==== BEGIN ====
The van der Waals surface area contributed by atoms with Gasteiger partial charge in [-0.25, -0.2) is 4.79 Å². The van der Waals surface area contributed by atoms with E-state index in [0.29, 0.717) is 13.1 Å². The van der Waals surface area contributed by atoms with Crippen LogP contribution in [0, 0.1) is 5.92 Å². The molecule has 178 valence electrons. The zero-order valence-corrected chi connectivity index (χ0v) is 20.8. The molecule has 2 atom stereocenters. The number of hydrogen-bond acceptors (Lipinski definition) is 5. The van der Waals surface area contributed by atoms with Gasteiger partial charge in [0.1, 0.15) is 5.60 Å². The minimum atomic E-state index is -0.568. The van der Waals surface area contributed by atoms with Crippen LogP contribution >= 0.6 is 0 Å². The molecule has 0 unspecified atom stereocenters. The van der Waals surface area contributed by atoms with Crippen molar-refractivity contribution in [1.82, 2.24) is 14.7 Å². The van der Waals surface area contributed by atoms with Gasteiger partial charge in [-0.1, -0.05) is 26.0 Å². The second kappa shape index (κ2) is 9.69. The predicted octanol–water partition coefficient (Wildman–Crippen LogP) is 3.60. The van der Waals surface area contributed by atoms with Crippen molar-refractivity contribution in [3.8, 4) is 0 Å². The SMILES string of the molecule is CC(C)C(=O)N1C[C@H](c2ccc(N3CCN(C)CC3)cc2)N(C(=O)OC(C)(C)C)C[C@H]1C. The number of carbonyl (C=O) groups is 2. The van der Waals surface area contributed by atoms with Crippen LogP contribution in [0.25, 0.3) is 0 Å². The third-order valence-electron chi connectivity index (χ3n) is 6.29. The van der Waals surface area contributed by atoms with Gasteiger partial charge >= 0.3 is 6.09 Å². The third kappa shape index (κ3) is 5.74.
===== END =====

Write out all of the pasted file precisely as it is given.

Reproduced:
The van der Waals surface area contributed by atoms with Gasteiger partial charge in [-0.25, -0.2) is 4.79 Å². The van der Waals surface area contributed by atoms with E-state index in [0.29, 0.717) is 13.1 Å². The van der Waals surface area contributed by atoms with Crippen LogP contribution in [0, 0.1) is 5.92 Å². The molecule has 178 valence electrons. The zero-order valence-corrected chi connectivity index (χ0v) is 20.8. The molecule has 2 atom stereocenters. The number of hydrogen-bond acceptors (Lipinski definition) is 5. The van der Waals surface area contributed by atoms with Gasteiger partial charge in [0.1, 0.15) is 5.60 Å². The minimum atomic E-state index is -0.568. The van der Waals surface area contributed by atoms with Crippen LogP contribution >= 0.6 is 0 Å². The molecule has 0 unspecified atom stereocenters. The van der Waals surface area contributed by atoms with Crippen molar-refractivity contribution in [1.82, 2.24) is 14.7 Å². The van der Waals surface area contributed by atoms with Gasteiger partial charge in [-0.1, -0.05) is 26.0 Å². The second kappa shape index (κ2) is 9.69. The predicted octanol–water partition coefficient (Wildman–Crippen LogP) is 3.60. The van der Waals surface area contributed by atoms with Crippen molar-refractivity contribution in [3.8, 4) is 0 Å². The SMILES string of the molecule is CC(C)C(=O)N1C[C@H](c2ccc(N3CCN(C)CC3)cc2)N(C(=O)OC(C)(C)C)C[C@H]1C. The number of carbonyl (C=O) groups is 2. The van der Waals surface area contributed by atoms with Crippen LogP contribution in [0.25, 0.3) is 0 Å². The third-order valence-electron chi connectivity index (χ3n) is 6.29. The van der Waals surface area contributed by atoms with Gasteiger partial charge >= 0.3 is 6.09 Å². The third kappa shape index (κ3) is 5.74.